Structural analysis of the epitope of the anti-HIV antibody 2F5 sheds light into its mechanism of neutralization and HIV fusion

Gaetano Barbato, Elisabetta Bianchi, Paolo Ingallinella, William H. Hurni, Michael D. Miller, Gennaro Ciliberto, Riccardo Cortese, Renzo Bazzo, John W. Shiver, Antonello Pessi

Research output: Contribution to journalArticle

121 Citations (Scopus)

Abstract

Inhibition of human immunodeficiency virus (HIV) fusion with the host cell has emerged as a viable therapeutic strategy, and rational design of inhibitors and vaccines, interfering with this process, is a prime target for antiviral research. To advance our knowledge of the structural biology of HIV fusion, we have studied the membrane-proximal region of the fusogenic envelope subunit gp41, which includes the epitope ELDKWA of the broadly neutralizing human antibody 2F5. The structural evidence available for this region is contradictory, with some studies suggesting an overall helical conformation, while the X-ray structure of the ELDKWAS peptide bound to the antibody shows it folded in a type I β turn. We used a two-step strategy: Firstly, by a competition binding assay, we identified the proper boundaries of the domain recognized by 2F5, which we found considerably larger than the ELDKWAS hexapeptide. Secondly, we studied the structure of the resulting 13 amino acid residue peptide by collecting NMR data and analyzing them by our previously developed statistical method (NAMFIS). Our study revealed that the increase in binding affinity goes in parallel with stabilization of specific local and global conformational propensities, absent from the shorter epitope. When compounded with the available biological evidence, our structural analysis allows us to propose a specific role for the membrane-proximal region during HIV fusion, in terms of a conformational transition between the turn and the helical structure. At the same time, our hypothesis offers a structural explanation for the mechanism of neutralization of mAb 2F5.

Original languageEnglish
Pages (from-to)1101-1115
Number of pages15
JournalJournal of Molecular Biology
Volume330
Issue number5
DOIs
Publication statusPublished - Jul 25 2003

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Epitopes
HIV
Antibodies
Peptides
Membranes
Neutralizing Antibodies
Antiviral Agents
Vaccines
X-Rays
Amino Acids
Research
Therapeutics

Keywords

  • 2F5 epitope
  • gp41
  • HIV-1 fusion
  • NMR spectroscopy
  • Statistical conformational analysis

ASJC Scopus subject areas

  • Virology

Cite this

Structural analysis of the epitope of the anti-HIV antibody 2F5 sheds light into its mechanism of neutralization and HIV fusion. / Barbato, Gaetano; Bianchi, Elisabetta; Ingallinella, Paolo; Hurni, William H.; Miller, Michael D.; Ciliberto, Gennaro; Cortese, Riccardo; Bazzo, Renzo; Shiver, John W.; Pessi, Antonello.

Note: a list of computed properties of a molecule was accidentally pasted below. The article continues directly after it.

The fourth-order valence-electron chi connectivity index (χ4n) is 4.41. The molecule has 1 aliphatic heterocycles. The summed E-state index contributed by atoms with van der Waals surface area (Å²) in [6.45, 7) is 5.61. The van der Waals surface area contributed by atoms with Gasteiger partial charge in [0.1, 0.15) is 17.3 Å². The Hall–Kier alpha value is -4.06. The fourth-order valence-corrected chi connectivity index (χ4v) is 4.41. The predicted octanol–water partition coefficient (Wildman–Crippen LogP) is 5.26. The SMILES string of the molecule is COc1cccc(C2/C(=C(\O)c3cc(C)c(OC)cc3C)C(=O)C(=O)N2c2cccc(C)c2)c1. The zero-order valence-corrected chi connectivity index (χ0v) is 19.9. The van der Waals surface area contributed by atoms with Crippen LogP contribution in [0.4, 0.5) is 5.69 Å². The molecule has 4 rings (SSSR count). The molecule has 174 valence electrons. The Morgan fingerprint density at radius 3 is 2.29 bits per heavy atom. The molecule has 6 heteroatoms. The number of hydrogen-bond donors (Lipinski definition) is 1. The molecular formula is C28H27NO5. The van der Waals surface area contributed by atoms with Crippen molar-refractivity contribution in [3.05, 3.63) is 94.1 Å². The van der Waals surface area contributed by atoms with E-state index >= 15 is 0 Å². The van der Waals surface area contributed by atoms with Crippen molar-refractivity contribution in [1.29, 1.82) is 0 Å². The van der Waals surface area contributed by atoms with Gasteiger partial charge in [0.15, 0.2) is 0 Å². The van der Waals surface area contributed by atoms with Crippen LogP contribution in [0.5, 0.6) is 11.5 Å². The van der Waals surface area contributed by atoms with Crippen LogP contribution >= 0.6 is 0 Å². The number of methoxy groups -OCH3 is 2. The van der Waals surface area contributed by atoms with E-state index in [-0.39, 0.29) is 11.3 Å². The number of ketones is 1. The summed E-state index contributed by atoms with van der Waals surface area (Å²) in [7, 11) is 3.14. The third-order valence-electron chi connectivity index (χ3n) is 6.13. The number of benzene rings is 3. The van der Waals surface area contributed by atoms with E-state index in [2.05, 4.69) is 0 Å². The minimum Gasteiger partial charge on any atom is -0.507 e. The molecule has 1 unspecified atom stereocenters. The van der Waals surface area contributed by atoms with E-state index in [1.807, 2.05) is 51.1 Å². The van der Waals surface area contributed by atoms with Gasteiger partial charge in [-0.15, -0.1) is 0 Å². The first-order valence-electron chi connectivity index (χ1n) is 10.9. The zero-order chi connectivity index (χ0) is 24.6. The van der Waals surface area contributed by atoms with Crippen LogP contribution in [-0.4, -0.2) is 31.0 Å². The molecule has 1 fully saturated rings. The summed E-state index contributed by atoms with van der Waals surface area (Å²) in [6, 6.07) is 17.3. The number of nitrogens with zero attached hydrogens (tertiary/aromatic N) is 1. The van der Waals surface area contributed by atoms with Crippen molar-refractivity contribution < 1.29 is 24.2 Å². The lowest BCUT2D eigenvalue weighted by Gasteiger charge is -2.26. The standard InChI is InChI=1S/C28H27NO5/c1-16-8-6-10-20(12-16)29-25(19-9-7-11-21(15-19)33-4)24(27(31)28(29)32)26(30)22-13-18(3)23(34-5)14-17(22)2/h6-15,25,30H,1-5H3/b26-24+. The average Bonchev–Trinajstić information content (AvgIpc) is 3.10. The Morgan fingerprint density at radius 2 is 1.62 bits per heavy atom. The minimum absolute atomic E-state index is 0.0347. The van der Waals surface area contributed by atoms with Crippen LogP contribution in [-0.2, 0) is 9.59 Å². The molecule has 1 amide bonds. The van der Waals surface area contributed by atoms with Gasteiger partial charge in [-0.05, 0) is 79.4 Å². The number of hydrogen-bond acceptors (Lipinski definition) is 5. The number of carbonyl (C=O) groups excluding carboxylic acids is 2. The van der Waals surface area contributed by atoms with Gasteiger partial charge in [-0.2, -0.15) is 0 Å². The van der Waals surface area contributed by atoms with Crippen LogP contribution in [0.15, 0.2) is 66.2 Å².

In: Journal of Molecular Biology, Vol. 330, No. 5, 25.07.2003, p. 1101-1115.

Research output: Contribution to journalArticle

Barbato, G, Bianchi, E, Ingallinella, P, Hurni, WH, Miller, MD, Ciliberto, G, Cortese, R, Bazzo, R, Shiver, JW & Pessi, A 2003, 'Structural analysis of the epitope of the anti-HIV antibody 2F5 sheds light into its mechanism of neutralization and HIV fusion', Journal of Molecular Biology, vol. 330, no. 5, pp. 1101-1115. https://doi.org/10.1016/S0022-2836(03)00611-9
Barbato, Gaetano ; Bianchi, Elisabetta ; Ingallinella, Paolo ; Hurni, William H. ; Miller, Michael D. ; Ciliberto, Gennaro ; Cortese, Riccardo ; Bazzo, Renzo ; Shiver, John W. ; Pessi, Antonello. / Structural analysis of the epitope of the anti-HIV antibody 2F5 sheds light into its mechanism of neutralization and HIV fusion. In: Journal of Molecular Biology. 2003 ; Vol. 330, No. 5. pp. 1101-1115.
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AU - Miller, Michael D.

AU - Ciliberto, Gennaro

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AB - Inhibition of human immunodeficiency virus (HIV) fusion with the host cell has emerged as a viable therapeutic strategy, and rational design of inhibitors and vaccines, interfering with this process, is a prime target for antiviral research. To advance our knowledge of the structural biology of HIV fusion, we have studied the membrane-proximal region of the fusogenic envelope subunit gp41, which includes the epitope ELDKWA of the broadly neutralizing human antibody 2F5. The structural evidence available for this region is contradictory, with some studies suggesting an overall helical conformation, while the X-ray structure of the ELDKWAS peptide bound to the antibody shows it folded in a type I β turn. We used a two-step strategy: Firstly, by a competition binding assay, we identified the proper boundaries of the domain recognized by 2F5, which we found considerably larger than the ELDKWAS hexapeptide. Secondly, we studied the structure of the resulting 13 amino acid residue peptide by collecting NMR data and analyzing them by our previously developed statistical method (NAMFIS). Our study revealed that the increase in binding affinity goes in parallel with stabilization of specific local and global conformational propensities, absent from the shorter epitope. When compounded with the available biological evidence, our structural analysis allows us to propose a specific role for the membrane-proximal region during HIV fusion, in terms of a conformational transition between the turn and the helical structure. At the same time, our hypothesis offers a structural explanation for the mechanism of neutralization of mAb 2F5.

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